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An Unknown Number Of People Remain Under Boil Orders In Mississippi


It's been two weeks since some residents of Jackson, Miss., have had running water. Pipes froze and broke after a winter storm last month. City officials say they're working to restore the system but can't say when that will happen. Mississippi Public Broadcasting's Kobee Vance has more.

KOBEE VANCE, BYLINE: Today several water trucks were scattered across Mississippi's capital city of Jackson.


VANCE: The National Guard was helping residents fill canisters of non-potable water. People can use it to flush toilets but not much else. As he waited his turn, Wayne Johnson says his neighborhood has been without water since February 16. The back of his pickup truck is stuffed with containers, and he has dozens of milk jugs in his passenger seat to fill for his neighbor.

WAYNE JOHNSON: She's elderly. She can't handle jugs of water. So, you know, I'm catching water and got coolers and jugs and everything else. I'm filling the bathtubs up with water and everything else to flush and, you know, do what we can. You know, if you put a brick in your toilets, then that saves a half gallon of water every time you flush the toilet. And in these old houses - and they're all like that - that really helps.

VANCE: The water outages in Jackson began February 15 as a winter storm swept across the state. Some treatment plants couldn't operate in those freezing temperatures. Then the cold weather lingered for days. And because the plants were shut down so long, water pressure dropped. Some parts of Jackson lost water altogether. Public works director Charles Williams says the plants are now back online, but the water pressure needs to be at a consistent rate for it to reach the homes farthest from the treatment plants.

CHARLES WILLIAMS: We did not expect this to happen, but we're dealing with the aftermath of it. And we're also dealing with the science of how the water system was designed and whether - you know, we can't change that fact. But what we can do is put all of our efforts in trying to correct it and moving forward with the restoration process that we're working with now.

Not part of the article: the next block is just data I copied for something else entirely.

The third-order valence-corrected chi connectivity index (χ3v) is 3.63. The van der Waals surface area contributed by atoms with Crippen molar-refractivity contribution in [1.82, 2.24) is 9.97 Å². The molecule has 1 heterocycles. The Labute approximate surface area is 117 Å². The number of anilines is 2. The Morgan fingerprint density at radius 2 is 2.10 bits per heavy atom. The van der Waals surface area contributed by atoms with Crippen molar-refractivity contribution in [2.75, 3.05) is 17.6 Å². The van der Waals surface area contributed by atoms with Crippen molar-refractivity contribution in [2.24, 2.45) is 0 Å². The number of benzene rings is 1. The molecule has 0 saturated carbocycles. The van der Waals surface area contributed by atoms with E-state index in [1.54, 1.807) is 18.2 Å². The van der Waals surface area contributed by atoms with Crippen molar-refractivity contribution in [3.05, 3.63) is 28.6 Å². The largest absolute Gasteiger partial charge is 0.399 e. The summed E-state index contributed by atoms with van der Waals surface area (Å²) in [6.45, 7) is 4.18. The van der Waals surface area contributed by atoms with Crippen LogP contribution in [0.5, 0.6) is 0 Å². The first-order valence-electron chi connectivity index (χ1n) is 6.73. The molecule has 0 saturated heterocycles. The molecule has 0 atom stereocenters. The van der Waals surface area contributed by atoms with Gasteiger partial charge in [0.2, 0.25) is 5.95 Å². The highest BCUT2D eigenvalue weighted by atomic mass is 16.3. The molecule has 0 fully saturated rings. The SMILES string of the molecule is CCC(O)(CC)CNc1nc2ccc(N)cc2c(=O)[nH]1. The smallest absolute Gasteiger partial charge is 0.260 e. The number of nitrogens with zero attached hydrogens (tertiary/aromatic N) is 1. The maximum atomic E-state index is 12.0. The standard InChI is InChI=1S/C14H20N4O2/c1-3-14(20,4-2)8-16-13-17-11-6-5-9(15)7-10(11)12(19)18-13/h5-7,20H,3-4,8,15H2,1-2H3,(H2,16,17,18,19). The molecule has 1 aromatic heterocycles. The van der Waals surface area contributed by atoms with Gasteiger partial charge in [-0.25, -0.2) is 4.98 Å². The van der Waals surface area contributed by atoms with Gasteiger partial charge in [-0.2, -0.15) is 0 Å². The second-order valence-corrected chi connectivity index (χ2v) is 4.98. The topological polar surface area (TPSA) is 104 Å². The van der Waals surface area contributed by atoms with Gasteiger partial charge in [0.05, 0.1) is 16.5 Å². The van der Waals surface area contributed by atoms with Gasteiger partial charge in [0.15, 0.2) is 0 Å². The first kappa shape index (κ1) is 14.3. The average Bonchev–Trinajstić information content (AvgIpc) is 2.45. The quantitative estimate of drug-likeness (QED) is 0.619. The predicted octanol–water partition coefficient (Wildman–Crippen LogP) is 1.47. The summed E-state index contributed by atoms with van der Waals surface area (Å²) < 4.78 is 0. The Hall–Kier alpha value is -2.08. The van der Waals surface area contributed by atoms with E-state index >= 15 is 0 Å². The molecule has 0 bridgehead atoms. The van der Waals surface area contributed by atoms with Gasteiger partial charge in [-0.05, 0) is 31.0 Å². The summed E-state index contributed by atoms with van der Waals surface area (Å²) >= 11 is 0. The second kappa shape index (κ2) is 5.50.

VANCE: Jackson Mayor Chokwe Antar Lumumba says these outages have only highlighted issues that have existed for decades - deferred maintenance, aging pipes and little money to take care of it all. He says the city needs state and federal funding to help replace 100-year-old pipes.


CHOKWE ANTAR LUMUMBA: They have been described as peanut brittle. When our crews jump into homes in order to repair them, sometimes they'll repair one break, stay for a little while and see another break happen mere yards away from the one that they just repaired. And so we need help right now in this moment, but we need long-term support to deal with this issue that has gone without being addressed sufficiently for decades.

VANCE: There's been little help from the state or federal government to help restore the city's water supply. When asked about it last week, Mississippi Governor Tate Reeves criticized the city for poor upkeep of the water infrastructure. Reeves did deploy the National Guard to help distribute water. Eva Burkhalter and her daughter Suneva were at one of those sites today, picking up bottled water and filling several canisters so they can flush their toilets.

EVA BURKHALTER: You know, having a baby and having kids at home with no water, it's just - it just feels - it's inhumane, you know, especially when we're paying for it. It's not like we're lazy or anything like that. We're paying for it. And I just feel like it's inhumane that we really have to go through it. It's unsanitary.


E BURKHALTER: It's just - it's not good.

VANCE: Until the water is restored, residents are asked to remain patient, but residents say their patience is growing thin.

For NPR News, I'm Kobee Vance in Jackson, Miss.

(SOUNDBITE OF GRAMATIK'S "MUY TRANQUILO") Transcript provided by NPR, Copyright NPR.

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